Miranda v. Arizona - Constitutional Rights Foundation

advertisement
Landmarks
Historic
U.S . Supreme Court
Decisions
Teacher’s Guide
Landmarks:
Historic U.S . Supreme Court Decisions
Teacher’s Guide
Developed by
Bill Hayes and Marshall Croddy
Writers
Bill Hayes, Keri Doggett, and Kia Hudson
Editor
Bill Hayes
Production & Design
Andrew Costly
CRF Board Reviewer
Peggy Saferstein
Todd Clark, Executive Director
Marshall Croddy, Director of Programs
Constitutional Rights Foundation
601 South Kingsley Drive
Los Angeles, CA 90005
(213) 487-5590 • [email protected] • www.crf-usa.org
Standards reprinted with permission:
National Standards copyright 2000 McREL, Mid-continent Research for Education and Learning, 2550 S. Parker Road,
Suite 500, Aurora, CO 80014, Telephone 303.337.0990.
California Standards copyrighted by the California Department of Education, P.O. Box 271, Sacramento, CA 95812.
Cover photograph: Jonathan Larsen/iStockphoto.com
ISBN: 978-1-886253-45-2
Copyright 2007 Constitutional Rights Foundation. All rights reserved.
Landmarks:
Historic U.S . Supreme Court Decisions
Teacher’s Guide
Table of Contents
Introduction . . . . . . . . . . . . . . . . . . . . . . . . . . . . . . . . . . . . . . . . . . . . . . . . . . . . . . . . . . . . . . . .4
Law-Related Education . . . . . . . . . . . . . . . . . . . . . . . . . . . . . . . . . . . . . . . . . . . . . . . . . . . . . . . . . . .4
Overview . . . . . . . . . . . . . . . . . . . . . . . . . . . . . . . . . . . . . . . . . . . . . . . . . . . . . . . . . . . . . . . . . . . . . .5
Classroom Strategies . . . . . . . . . . . . . . . . . . . . . . . . . . . . . . . . . . . . . . . . . . . . . . . . . . . . . . . . . . . . .7
Handling Controversy . . . . . . . . . . . . . . . . . . . . . . . . . . . . . . . . . . . . . . . . . . . . . . . . . . . . .7
Directed Discussions . . . . . . . . . . . . . . . . . . . . . . . . . . . . . . . . . . . . . . . . . . . . . . . . . . . . . .7
Small-Group Activities . . . . . . . . . . . . . . . . . . . . . . . . . . . . . . . . . . . . . . . . . . . . . . . . . . . . .8
Brainstorming . . . . . . . . . . . . . . . . . . . . . . . . . . . . . . . . . . . . . . . . . . . . . . . . . . . . . . . . . . . .8
Simulations and Role-Playing . . . . . . . . . . . . . . . . . . . . . . . . . . . . . . . . . . . . . . . . . . . . . . . .8
Resource Experts . . . . . . . . . . . . . . . . . . . . . . . . . . . . . . . . . . . . . . . . . . . . . . . . . . . . . . . . . .8
Lessons . . . . . . . . . . . . . . . . . . . . . . . . . . . . . . . . . . . . . . . . . . . . . . . . . . . . . . . . . . . . . . . . . . .10
1: Inside the Marble Temple . . . . . . . . . . . . . . . . . . . . . . . . . . . . . . . . . . . . . . . . . . . . . . . . . . . . . .10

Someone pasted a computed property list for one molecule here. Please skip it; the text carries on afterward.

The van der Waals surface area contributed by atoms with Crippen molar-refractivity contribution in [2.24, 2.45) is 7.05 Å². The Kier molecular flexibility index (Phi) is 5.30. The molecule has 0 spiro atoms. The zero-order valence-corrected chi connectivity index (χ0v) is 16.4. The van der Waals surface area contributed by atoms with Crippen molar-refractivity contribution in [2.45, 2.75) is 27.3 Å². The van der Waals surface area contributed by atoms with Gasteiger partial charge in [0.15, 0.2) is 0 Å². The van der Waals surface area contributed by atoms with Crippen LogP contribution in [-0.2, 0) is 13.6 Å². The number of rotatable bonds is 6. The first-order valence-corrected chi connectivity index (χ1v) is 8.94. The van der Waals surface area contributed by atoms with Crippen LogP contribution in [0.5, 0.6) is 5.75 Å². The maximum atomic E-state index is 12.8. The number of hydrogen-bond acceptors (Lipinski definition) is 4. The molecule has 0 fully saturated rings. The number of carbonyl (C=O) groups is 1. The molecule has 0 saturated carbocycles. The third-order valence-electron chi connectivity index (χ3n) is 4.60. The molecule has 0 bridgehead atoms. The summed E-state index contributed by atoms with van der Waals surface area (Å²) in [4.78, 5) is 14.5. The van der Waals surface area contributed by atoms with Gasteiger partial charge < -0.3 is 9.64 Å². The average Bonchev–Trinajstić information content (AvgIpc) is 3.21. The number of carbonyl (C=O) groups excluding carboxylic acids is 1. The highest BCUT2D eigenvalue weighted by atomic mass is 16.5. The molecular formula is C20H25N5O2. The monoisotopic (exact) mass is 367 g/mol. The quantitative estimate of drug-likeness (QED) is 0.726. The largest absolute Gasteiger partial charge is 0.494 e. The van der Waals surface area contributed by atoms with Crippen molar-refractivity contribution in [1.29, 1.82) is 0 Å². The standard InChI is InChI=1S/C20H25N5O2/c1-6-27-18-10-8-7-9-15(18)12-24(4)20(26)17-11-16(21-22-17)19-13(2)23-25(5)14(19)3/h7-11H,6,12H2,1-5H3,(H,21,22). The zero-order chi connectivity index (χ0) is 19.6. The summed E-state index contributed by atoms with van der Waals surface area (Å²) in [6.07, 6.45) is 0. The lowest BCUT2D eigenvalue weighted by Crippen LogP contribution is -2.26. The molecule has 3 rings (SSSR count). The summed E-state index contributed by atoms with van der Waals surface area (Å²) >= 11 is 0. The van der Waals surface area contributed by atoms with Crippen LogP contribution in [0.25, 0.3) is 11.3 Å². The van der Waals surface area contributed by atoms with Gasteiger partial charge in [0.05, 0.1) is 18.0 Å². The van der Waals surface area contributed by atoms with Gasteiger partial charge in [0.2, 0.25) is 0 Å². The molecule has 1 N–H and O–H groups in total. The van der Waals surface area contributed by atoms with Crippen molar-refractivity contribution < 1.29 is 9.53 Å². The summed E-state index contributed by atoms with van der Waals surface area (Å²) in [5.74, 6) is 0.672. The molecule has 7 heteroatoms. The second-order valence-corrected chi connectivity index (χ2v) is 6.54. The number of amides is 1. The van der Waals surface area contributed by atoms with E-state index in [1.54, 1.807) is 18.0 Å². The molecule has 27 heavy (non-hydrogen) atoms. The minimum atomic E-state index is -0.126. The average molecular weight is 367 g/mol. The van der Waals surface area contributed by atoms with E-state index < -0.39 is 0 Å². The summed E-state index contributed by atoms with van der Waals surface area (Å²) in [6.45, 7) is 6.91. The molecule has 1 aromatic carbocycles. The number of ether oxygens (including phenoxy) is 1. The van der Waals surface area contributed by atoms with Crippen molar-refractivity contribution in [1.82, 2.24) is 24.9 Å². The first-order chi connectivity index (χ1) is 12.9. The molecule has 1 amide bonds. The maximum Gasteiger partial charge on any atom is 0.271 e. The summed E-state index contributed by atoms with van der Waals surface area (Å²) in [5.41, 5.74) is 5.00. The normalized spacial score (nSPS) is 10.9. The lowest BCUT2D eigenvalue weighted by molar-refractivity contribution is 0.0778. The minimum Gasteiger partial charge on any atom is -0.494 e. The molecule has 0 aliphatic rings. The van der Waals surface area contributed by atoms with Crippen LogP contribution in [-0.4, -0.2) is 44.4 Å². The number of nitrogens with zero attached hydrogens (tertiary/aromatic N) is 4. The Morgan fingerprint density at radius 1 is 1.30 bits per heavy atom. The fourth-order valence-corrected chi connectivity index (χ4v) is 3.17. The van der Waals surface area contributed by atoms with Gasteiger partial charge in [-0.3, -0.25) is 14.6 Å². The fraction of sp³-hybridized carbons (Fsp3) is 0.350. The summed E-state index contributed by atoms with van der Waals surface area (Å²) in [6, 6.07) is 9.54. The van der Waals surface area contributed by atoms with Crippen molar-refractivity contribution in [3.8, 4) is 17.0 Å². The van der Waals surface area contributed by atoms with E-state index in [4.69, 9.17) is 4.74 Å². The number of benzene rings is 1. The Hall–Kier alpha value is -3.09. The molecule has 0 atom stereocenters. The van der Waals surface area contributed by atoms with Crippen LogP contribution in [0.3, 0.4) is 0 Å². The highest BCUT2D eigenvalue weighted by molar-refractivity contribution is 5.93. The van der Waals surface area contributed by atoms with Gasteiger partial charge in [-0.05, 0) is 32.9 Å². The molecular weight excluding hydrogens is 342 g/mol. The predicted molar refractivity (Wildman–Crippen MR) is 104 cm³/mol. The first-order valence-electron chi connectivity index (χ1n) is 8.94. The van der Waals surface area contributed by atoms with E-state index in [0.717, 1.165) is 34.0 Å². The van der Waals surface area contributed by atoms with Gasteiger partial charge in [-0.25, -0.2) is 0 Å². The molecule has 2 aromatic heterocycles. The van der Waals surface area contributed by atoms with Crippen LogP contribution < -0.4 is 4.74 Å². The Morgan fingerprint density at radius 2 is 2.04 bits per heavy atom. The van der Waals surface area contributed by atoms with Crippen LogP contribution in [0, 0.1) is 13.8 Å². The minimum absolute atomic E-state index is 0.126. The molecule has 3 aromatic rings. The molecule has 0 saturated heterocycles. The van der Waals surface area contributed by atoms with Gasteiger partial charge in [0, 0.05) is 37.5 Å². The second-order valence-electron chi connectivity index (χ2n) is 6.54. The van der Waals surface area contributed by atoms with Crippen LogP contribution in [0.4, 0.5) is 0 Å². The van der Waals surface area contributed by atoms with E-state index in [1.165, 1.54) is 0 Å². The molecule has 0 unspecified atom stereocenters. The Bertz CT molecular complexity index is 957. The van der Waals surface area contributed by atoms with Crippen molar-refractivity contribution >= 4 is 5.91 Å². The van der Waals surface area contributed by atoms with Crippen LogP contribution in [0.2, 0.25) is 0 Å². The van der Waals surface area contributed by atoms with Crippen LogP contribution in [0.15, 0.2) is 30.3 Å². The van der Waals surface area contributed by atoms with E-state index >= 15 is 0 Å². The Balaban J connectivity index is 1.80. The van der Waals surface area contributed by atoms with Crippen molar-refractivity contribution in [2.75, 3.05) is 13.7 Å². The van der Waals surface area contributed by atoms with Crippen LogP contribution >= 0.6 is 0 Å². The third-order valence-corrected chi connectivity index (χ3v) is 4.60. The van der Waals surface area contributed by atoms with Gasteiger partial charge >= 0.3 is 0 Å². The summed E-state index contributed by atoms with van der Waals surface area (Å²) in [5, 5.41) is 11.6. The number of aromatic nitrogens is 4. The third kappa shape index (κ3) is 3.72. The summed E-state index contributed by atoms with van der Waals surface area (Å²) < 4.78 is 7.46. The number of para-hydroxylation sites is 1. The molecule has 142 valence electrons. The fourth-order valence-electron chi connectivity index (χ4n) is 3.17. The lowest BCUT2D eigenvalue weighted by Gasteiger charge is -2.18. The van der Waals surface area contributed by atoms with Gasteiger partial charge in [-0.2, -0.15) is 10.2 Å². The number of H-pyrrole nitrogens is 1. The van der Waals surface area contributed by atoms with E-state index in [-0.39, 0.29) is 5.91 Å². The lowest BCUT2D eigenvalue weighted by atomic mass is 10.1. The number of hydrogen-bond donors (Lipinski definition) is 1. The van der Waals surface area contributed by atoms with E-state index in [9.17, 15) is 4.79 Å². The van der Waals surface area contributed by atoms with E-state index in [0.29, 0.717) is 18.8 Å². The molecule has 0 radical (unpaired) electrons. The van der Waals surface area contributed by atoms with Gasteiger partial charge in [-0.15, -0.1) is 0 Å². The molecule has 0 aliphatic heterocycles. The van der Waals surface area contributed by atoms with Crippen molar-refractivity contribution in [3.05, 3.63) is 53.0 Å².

2: Marbury v. Madison (1803) . . . . . . . . . . . . . . . . . . . . . . . . . . . . . . . . . . . . . . . . . . . . . . . . . . . . . .15
3: McCulloch v. Maryland (1819) . . . . . . . . . . . . . . . . . . . . . . . . . . . . . . . . . . . . . . . . . . . . . . . . . . . .18
4: Gibbons v. Ogden (1824) . . . . . . . . . . . . . . . . . . . . . . . . . . . . . . . . . . . . . . . . . . . . . . . . . . . . . . . .22
5: Dred Scott v. Sandford (1857) . . . . . . . . . . . . . . . . . . . . . . . . . . . . . . . . . . . . . . . . . . . . . . . . . . . . .26
6: Plessy v. Ferguson (1896) . . . . . . . . . . . . . . . . . . . . . . . . . . . . . . . . . . . . . . . . . . . . . . . . . . . . . . . . .30
7: Schenck v. U.S. (1919) . . . . . . . . . . . . . . . . . . . . . . . . . . . . . . . . . . . . . . . . . . . . . . . . . . . . . . . . . . .34
8: Palko v. Connecticut (1937) . . . . . . . . . . . . . . . . . . . . . . . . . . . . . . . . . . . . . . . . . . . . . . . . . . . . . .40
9: Brown v. Board of Education (1954) . . . . . . . . . . . . . . . . . . . . . . . . . . . . . . . . . . . . . . . . . . . . . . . .43
10: Mapp v. Ohio (1961) . . . . . . . . . . . . . . . . . . . . . . . . . . . . . . . . . . . . . . . . . . . . . . . . . . . . . . . . . .46
11: Gideon v. Wainwright (1963) . . . . . . . . . . . . . . . . . . . . . . . . . . . . . . . . . . . . . . . . . . . . . . . . . . . .50
12: Miranda v. Arizona (1966) . . . . . . . . . . . . . . . . . . . . . . . . . . . . . . . . . . . . . . . . . . . . . . . . . . . . . .55
13: U.S. v. Nixon (1974) . . . . . . . . . . . . . . . . . . . . . . . . . . . . . . . . . . . . . . . . . . . . . . . . . . . . . . . . . .60
14: Regents of U.C. v. Bakke (1978) . . . . . . . . . . . . . . . . . . . . . . . . . . . . . . . . . . . . . . . . . . . . . . . . . .64
15: Texas v. Johnson (1989) . . . . . . . . . . . . . . . . . . . . . . . . . . . . . . . . . . . . . . . . . . . . . . . . . . . . . . . .68
16: Bush v. Gore (2000) . . . . . . . . . . . . . . . . . . . . . . . . . . . . . . . . . . . . . . . . . . . . . . . . . . . . . . . . . . .71
Introduction
The U.S. Supreme Court heads the judiciary, one of the three branches of the national government. As
the highest court in the land, it is the final arbiter on the meaning of federal laws and the U.S.
Constitution. In exercising this great power, the Supreme Court has decided numerous landmark cases,
interpreting the law and deeply affecting American society. Because of its effect on our nation, the